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1

Installing multiple AVs is a very bad idea as the antiviruses will conflict with each other, will take unnecessary space on your hard drive and may cause system instability.I suggest you go with a well known antivirus that satisfy your needs and if ever you need to scan a file using multiple AV then use a free service like VirusTotal Here is a sample ...


1

Yes it is possible although newer bios has code signature protection which make this attack unprobable. The BIOS is tied to the computer architecture in this case x86/x64 and it's end goal is to load the OS. So no matter the OS even no OS you can flash (write) the BIOS. However, the BIOS is not a malware delivery channel. For any useful work (accessing ...


0

They don't get access to your "authentication data" (e.g. password) but to a token, delivered by Google, hopefully not forgeable, that allows apps to identify legitimate Google accounts. It would seem that Google also provides an API for browsing through your devices and an API for installing apps across all devices (not that I haven't checked, but that's ...


0

Let's take another look on this question: detecting malware purely on behaviour is very hard --- not only malware can try detect whether it is running in a virtualised enviorment, but it can (for example) wait some time before activating malicious behaviours (a kind-of-related example: some time ago a chrome extension that waited 7 days before activating ...


1

...practical, to build a sandbox that's identical to an actual computer... test every file and program in a sandbox before it is used... I think this is the wrong question to ask. The real challenge is not to build a sandbox which behaves like a real computer, but one which behaves like a real computer used by the targeted user. Malware actually uses ...


3

Put an actual computer in a physical sandbox environment. The computer itself isn't a sandbox and don't virtualize anything. Need active directory? Put active directory in the sandbox environment. Do your tests, verify what has changed, review computer and network logs. This is more practical than building a sandboxed OS which limits normal hardware ...


8

Actually lorenzo's answer does not quite cut it. The Church-Turing thesis only provides us with a model of computing, it can't tell us anything about virtualization because it is not concerned with other aspects of a machine. But there is theoretical analysis for the ability of a machine to be virtualized by Popek et al: ...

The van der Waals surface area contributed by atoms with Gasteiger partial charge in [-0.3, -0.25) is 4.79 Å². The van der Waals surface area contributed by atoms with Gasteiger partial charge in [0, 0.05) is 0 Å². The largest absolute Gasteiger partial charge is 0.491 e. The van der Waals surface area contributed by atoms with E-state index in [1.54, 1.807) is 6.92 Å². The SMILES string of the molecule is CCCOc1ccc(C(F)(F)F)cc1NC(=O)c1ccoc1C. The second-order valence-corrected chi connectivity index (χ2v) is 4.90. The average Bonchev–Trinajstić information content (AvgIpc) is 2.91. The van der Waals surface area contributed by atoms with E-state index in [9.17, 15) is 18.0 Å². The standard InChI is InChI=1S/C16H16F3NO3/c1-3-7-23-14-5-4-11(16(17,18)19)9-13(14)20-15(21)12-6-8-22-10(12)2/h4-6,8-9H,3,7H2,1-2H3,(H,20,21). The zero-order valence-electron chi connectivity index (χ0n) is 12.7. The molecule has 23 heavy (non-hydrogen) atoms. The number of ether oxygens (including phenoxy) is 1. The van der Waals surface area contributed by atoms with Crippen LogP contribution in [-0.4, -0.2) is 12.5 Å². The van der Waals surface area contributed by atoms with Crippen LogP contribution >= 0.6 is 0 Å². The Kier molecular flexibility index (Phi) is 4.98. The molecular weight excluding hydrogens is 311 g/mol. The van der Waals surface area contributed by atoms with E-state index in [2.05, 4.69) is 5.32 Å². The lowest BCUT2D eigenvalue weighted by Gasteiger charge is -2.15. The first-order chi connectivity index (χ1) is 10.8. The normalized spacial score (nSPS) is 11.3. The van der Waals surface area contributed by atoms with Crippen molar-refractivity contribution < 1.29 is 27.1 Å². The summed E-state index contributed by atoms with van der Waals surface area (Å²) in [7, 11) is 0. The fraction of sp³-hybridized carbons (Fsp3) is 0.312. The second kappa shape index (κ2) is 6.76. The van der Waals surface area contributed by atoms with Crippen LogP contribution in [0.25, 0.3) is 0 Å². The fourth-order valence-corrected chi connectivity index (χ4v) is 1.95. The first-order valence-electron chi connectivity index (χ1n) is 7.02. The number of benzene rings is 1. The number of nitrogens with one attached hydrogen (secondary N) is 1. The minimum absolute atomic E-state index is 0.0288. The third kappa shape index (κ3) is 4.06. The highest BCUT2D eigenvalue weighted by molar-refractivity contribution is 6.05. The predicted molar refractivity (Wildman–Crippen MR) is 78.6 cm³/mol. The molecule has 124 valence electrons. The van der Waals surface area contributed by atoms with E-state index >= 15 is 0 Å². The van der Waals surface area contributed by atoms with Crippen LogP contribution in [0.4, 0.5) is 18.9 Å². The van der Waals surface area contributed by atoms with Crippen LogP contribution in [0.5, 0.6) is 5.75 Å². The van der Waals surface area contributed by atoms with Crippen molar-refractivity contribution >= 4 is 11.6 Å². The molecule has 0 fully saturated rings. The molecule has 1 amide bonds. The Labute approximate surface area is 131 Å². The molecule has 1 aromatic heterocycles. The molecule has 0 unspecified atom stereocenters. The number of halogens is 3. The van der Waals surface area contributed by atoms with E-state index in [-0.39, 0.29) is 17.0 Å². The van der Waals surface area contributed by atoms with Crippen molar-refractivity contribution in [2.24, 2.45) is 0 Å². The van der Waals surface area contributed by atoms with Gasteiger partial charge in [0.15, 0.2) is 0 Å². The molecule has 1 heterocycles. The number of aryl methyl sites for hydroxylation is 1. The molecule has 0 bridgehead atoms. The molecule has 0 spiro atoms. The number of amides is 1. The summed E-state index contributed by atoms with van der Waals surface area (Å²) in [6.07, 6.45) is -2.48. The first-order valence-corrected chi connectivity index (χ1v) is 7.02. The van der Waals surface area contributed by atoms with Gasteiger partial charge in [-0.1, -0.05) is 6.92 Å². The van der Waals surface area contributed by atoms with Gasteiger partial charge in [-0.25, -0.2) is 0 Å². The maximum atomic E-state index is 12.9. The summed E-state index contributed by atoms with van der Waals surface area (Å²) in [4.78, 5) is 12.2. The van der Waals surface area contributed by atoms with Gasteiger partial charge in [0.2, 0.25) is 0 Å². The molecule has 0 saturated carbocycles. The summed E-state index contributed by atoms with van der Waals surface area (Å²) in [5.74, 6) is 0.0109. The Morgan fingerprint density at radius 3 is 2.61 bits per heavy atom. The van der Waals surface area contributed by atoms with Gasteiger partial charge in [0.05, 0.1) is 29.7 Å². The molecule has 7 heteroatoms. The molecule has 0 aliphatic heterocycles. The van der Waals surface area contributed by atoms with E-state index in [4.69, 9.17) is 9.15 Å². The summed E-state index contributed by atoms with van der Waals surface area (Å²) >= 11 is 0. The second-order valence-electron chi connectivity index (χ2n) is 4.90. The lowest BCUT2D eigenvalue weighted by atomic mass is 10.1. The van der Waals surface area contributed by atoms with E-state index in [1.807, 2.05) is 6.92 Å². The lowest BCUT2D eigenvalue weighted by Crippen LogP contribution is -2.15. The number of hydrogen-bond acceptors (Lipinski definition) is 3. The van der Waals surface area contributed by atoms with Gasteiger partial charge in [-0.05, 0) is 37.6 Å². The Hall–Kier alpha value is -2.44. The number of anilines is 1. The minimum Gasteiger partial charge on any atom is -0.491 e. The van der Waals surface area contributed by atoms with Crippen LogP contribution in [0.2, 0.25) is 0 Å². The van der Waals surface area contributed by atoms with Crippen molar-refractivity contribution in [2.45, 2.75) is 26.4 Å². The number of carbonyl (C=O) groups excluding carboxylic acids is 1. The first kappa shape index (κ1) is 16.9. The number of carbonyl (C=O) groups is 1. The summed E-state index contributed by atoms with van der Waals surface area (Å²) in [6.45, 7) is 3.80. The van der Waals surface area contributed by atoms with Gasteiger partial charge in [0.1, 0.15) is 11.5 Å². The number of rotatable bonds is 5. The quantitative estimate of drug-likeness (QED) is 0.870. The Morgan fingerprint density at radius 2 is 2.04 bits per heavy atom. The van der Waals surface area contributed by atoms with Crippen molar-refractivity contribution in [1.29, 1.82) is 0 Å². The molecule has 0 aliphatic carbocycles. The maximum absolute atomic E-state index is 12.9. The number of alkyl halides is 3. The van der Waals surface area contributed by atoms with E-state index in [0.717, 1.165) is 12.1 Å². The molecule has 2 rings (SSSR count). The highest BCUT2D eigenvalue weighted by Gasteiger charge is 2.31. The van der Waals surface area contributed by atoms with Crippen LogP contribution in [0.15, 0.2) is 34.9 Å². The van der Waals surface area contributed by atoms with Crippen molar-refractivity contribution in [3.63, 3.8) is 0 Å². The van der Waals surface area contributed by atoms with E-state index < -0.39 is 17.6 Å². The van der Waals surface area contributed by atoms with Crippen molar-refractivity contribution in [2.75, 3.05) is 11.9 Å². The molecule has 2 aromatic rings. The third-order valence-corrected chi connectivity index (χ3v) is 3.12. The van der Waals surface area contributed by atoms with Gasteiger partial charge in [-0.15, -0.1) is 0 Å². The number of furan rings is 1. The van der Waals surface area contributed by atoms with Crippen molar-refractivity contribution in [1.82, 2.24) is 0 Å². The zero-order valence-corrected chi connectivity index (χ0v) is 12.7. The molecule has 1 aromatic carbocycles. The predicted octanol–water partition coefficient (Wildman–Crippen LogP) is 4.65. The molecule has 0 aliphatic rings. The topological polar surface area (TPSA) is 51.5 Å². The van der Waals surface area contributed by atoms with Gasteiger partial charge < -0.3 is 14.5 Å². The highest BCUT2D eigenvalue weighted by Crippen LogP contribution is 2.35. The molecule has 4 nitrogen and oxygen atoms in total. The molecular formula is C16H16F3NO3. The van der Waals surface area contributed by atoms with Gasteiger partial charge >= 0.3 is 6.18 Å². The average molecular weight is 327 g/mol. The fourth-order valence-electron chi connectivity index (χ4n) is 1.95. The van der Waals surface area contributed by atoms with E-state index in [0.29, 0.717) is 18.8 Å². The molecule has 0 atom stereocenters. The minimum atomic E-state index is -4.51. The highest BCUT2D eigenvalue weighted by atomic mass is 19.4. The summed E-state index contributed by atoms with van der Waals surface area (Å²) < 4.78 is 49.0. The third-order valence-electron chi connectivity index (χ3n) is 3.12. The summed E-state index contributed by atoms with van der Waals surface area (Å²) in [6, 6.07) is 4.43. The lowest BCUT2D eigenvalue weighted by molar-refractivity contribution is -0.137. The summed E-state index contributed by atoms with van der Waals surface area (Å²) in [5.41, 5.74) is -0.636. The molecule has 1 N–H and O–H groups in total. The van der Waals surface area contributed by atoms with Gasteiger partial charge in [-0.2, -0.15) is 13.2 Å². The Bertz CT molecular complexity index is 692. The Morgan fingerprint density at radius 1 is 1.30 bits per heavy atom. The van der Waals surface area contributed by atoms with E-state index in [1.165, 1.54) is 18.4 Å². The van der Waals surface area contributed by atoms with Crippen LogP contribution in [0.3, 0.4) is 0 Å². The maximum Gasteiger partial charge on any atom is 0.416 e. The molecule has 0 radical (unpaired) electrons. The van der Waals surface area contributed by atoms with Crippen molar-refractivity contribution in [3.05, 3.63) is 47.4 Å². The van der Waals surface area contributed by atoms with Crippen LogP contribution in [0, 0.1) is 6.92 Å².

17

Yes, it can be done as (theoretically) every "computing device" is computationally equivalent to every other computing device. Look up the Church-Turing thesis if you are interested. However your question is grounded in practice and in this case the answer is "yes, but it would cost too much". Effort in virtualisation today aims at speeding up the virtual ...


-2

One of connected devices could do MITM attack. Maybe your PC, a neighbor, or your router if it is infected. A rooted android device can also do MITM attacks with dspolit/csploit


0

You download the potentially-MITMed iso. You get the good hash from a trusted way (irc, phoning a friend at a trusted network…). You must use a trusted binary to compute the checksum. This is typically done by using the previous OS (that we assume not to be compromised). If you verify with PGP instead of hashes, you change 2 of getting the right iso hash ...


21

If your devices can connect to the internet (without redirection to Adulttube.info) through 3/4G then I suppose your router is infected with a trojan (Trojan:32/DNSChanger) https://www.f-secure.com/v-descs/dnschang.shtml Trojan :32/DNSChanger compromised the router weak default password using brute-force attacks. The Trojan then changed the routers DNS ...


0

You may also want to look in ~/Library/LaunchAgents as well as ~Library/LaunchDaemons for a file consisting of a series of numbers and letters. The sequence of these characters will be the same in both directories. Send them both to the trash (you will be asked to login), then empty trash on restart. Another method to unhijack the browser is to Force-Quit ...


2